The New Abercrombie Doc Is Out & We’re Breaking It Down

The New Abercrombie Doc Is Out & We're Breaking It Down

Abercrombie & Fitch started out as a luxury outdoorsy brand in 1892. It mostly sold camping and hunting equipment for elite, upper-class men.

The documentary, White Hot: The Rise & Fall of Abercrombie & Fitch, starts by describing how during its rebrand in the 90s and early 2000s, A&F became THE retailer for all-American teens and young adults.

By ‘All American’, they’re of course referring to upper class, boarding school, waspy white kids. The women were thin and blonde and the men were tall, muscular, and fit. Instead of just selling clothes, they were selling an idea: if you wear A&F, you too can be popular, beautiful, fit, and rich, just like the people in the ads. Instead of looking up to an unattainable celebrity, they wanted people to look up to these attainable faces in their campaigns.

This ‘idea’ was represented by the “Hot Naked White Men” that adorned the shopping bags that high school girls would later cut up and paste to the inside of their lockers. It was represented by the staff that worked at the stores – they were never judged on their sales or their politeness to customers, only by their looks and being white.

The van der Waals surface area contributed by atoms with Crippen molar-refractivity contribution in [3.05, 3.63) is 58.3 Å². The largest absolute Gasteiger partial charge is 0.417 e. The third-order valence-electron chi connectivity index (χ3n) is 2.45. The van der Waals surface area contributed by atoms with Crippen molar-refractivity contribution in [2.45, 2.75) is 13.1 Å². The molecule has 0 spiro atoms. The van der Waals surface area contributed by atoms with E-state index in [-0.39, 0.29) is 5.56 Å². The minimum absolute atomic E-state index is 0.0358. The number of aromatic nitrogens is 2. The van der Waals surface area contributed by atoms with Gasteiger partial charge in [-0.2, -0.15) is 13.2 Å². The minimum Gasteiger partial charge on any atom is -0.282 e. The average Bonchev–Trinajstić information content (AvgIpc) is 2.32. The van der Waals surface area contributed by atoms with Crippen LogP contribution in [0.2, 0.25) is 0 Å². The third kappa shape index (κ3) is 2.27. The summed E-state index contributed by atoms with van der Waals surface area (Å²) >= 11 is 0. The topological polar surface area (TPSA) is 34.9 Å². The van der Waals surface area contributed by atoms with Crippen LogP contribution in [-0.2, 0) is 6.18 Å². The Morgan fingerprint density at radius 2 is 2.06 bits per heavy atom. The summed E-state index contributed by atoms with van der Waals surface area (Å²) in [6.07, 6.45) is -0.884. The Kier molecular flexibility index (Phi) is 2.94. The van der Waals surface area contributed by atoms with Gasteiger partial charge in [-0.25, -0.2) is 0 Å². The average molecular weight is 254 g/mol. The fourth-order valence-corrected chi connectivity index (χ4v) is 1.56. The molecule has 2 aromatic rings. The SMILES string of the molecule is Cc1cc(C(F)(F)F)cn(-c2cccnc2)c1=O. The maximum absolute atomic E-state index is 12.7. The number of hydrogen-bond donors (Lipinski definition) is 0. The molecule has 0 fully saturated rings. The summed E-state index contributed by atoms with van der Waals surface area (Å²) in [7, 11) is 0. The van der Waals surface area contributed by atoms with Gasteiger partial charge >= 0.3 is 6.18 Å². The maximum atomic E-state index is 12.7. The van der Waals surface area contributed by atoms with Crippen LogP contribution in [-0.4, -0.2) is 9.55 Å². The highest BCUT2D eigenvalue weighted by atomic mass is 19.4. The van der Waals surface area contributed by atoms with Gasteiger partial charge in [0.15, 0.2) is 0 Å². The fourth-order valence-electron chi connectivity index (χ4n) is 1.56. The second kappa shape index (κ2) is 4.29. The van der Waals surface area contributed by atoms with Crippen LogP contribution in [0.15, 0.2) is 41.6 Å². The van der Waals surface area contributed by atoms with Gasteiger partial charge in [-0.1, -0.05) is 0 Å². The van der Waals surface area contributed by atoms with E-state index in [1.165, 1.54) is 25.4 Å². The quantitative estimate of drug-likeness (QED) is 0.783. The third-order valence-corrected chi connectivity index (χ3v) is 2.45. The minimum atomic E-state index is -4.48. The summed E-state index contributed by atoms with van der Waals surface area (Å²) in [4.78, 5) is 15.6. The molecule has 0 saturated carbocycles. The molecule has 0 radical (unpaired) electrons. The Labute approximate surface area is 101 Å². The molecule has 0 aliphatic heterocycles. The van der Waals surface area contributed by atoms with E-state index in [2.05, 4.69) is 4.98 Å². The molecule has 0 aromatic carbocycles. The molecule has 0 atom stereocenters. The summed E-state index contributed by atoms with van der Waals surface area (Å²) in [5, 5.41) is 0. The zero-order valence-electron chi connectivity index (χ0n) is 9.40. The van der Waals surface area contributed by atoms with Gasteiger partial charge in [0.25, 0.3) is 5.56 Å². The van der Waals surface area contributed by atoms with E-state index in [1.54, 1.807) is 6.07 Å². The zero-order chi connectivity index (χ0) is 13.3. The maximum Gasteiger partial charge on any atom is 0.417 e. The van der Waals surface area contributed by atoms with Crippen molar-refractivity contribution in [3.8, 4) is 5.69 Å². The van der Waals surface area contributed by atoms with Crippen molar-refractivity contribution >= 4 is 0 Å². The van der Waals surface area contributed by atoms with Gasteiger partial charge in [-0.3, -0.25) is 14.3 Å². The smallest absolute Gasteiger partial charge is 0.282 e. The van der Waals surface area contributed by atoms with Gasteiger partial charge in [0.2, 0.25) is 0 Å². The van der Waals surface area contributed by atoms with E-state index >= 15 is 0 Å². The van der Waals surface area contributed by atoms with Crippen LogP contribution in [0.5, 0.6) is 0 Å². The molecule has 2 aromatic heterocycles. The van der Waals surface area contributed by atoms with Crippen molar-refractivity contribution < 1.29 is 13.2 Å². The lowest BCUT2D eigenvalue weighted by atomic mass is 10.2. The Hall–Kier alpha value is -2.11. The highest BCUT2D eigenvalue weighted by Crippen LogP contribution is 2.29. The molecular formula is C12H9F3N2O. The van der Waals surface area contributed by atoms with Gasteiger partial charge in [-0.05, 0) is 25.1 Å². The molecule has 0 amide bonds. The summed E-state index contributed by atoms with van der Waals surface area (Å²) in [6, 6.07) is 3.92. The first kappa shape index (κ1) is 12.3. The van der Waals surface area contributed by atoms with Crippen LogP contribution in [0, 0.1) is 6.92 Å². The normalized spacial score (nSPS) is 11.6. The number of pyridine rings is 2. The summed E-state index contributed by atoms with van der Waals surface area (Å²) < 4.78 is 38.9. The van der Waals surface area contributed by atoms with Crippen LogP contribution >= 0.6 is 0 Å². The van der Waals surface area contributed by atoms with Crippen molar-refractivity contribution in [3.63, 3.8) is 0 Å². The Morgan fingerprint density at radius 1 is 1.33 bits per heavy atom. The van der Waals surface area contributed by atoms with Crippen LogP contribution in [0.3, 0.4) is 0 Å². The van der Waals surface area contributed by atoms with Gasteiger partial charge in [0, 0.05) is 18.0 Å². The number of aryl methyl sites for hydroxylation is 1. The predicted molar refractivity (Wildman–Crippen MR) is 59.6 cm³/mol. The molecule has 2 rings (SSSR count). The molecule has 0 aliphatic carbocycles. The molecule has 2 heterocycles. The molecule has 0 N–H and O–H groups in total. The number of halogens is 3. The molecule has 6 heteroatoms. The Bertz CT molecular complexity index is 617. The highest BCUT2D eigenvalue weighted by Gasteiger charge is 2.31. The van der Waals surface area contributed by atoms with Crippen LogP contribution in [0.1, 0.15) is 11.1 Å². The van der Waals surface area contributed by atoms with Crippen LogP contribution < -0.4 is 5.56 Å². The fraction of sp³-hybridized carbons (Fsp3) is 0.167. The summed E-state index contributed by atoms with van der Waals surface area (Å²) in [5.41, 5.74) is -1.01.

This was a company built on exclusion.

By 2015, discrimination of race and size was seen as a “stupid business decision”. Abercrombie & Fitch was getting terrible press for the exclusionary tactics they prided themselves on for so many years and even lost a case in court for refusing to hire a woman who wore a headscarf. Something here needed to change.

Fran Horowitz replaced the white male CEO of Abercrombie & Fitch in 2017. Her goal was to “wipe clean” the brand’s history and start fresh as a brand that embraces everyone, including plus sizes. The “cool kids” that A&F once went after were now described as “anybody and everybody”. Today, tons of plus-size and POC influencers now call A&F one of their favourite brands.

Whether this continues to be tokenism – a business decision to increase profit and reputation – or a true change in company values, remains to be seen.

“[Abercrombie & Fitch] didn’t invent evil. They didn’t invent class. They just packaged it.”

You can watch White Hot: The Rise & Fall of Abercrombie & Fitch on Netflix. 

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